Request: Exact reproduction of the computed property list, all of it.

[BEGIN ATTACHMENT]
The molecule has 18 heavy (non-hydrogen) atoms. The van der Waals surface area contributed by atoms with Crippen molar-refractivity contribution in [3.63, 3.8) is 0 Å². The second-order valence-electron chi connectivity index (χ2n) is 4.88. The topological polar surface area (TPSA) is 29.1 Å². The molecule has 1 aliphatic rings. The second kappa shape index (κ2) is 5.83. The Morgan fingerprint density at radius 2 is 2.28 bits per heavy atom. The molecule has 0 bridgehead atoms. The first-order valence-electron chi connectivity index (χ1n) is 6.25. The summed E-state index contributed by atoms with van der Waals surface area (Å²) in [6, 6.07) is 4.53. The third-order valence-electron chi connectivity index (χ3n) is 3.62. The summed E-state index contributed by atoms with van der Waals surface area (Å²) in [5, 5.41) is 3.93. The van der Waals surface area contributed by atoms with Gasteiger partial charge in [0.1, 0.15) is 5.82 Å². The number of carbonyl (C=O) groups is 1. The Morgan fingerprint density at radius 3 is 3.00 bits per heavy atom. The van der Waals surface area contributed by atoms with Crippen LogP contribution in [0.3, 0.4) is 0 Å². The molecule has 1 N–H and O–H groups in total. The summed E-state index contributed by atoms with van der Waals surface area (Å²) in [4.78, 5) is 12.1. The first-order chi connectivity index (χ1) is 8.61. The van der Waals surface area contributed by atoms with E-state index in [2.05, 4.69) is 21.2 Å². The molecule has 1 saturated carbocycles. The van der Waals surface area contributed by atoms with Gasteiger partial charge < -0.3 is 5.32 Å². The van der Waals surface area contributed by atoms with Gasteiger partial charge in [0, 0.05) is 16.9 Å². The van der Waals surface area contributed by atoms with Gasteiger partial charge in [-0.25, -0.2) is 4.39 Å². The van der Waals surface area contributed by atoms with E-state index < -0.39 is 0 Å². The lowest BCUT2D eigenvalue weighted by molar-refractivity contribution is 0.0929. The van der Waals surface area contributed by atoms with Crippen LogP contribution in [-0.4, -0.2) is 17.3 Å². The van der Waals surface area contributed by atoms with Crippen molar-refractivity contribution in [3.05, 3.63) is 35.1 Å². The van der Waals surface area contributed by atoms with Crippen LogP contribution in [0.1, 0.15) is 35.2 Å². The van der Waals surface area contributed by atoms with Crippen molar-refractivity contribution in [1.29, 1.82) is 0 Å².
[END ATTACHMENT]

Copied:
The molecule has 18 heavy (non-hydrogen) atoms. The van der Waals surface area contributed by atoms with Crippen molar-refractivity contribution in [3.63, 3.8) is 0 Å². The second-order valence-electron chi connectivity index (χ2n) is 4.88. The topological polar surface area (TPSA) is 29.1 Å². The molecule has 1 aliphatic rings. The second kappa shape index (κ2) is 5.83. The Morgan fingerprint density at radius 2 is 2.28 bits per heavy atom. The molecule has 0 bridgehead atoms. The first-order valence-electron chi connectivity index (χ1n) is 6.25. The summed E-state index contributed by atoms with van der Waals surface area (Å²) in [6, 6.07) is 4.53. The third-order valence-electron chi connectivity index (χ3n) is 3.62. The summed E-state index contributed by atoms with van der Waals surface area (Å²) in [5, 5.41) is 3.93. The van der Waals surface area contributed by atoms with Gasteiger partial charge in [0.1, 0.15) is 5.82 Å². The number of carbonyl (C=O) groups is 1. The Morgan fingerprint density at radius 3 is 3.00 bits per heavy atom. The van der Waals surface area contributed by atoms with Crippen LogP contribution in [0.3, 0.4) is 0 Å². The molecule has 1 N–H and O–H groups in total. The summed E-state index contributed by atoms with van der Waals surface area (Å²) in [4.78, 5) is 12.1. The first-order chi connectivity index (χ1) is 8.61. The van der Waals surface area contributed by atoms with E-state index in [2.05, 4.69) is 21.2 Å². The molecule has 1 saturated carbocycles. The van der Waals surface area contributed by atoms with Gasteiger partial charge < -0.3 is 5.32 Å². The van der Waals surface area contributed by atoms with Gasteiger partial charge in [0, 0.05) is 16.9 Å². The van der Waals surface area contributed by atoms with Gasteiger partial charge in [-0.25, -0.2) is 4.39 Å². The van der Waals surface area contributed by atoms with E-state index < -0.39 is 0 Å². The lowest BCUT2D eigenvalue weighted by molar-refractivity contribution is 0.0929. The van der Waals surface area contributed by atoms with Crippen LogP contribution in [-0.4, -0.2) is 17.3 Å². The van der Waals surface area contributed by atoms with Crippen molar-refractivity contribution in [3.05, 3.63) is 35.1 Å². The van der Waals surface area contributed by atoms with Crippen LogP contribution in [0.1, 0.15) is 35.2 Å². The van der Waals surface area contributed by atoms with Crippen molar-refractivity contribution in [1.29, 1.82) is 0 Å².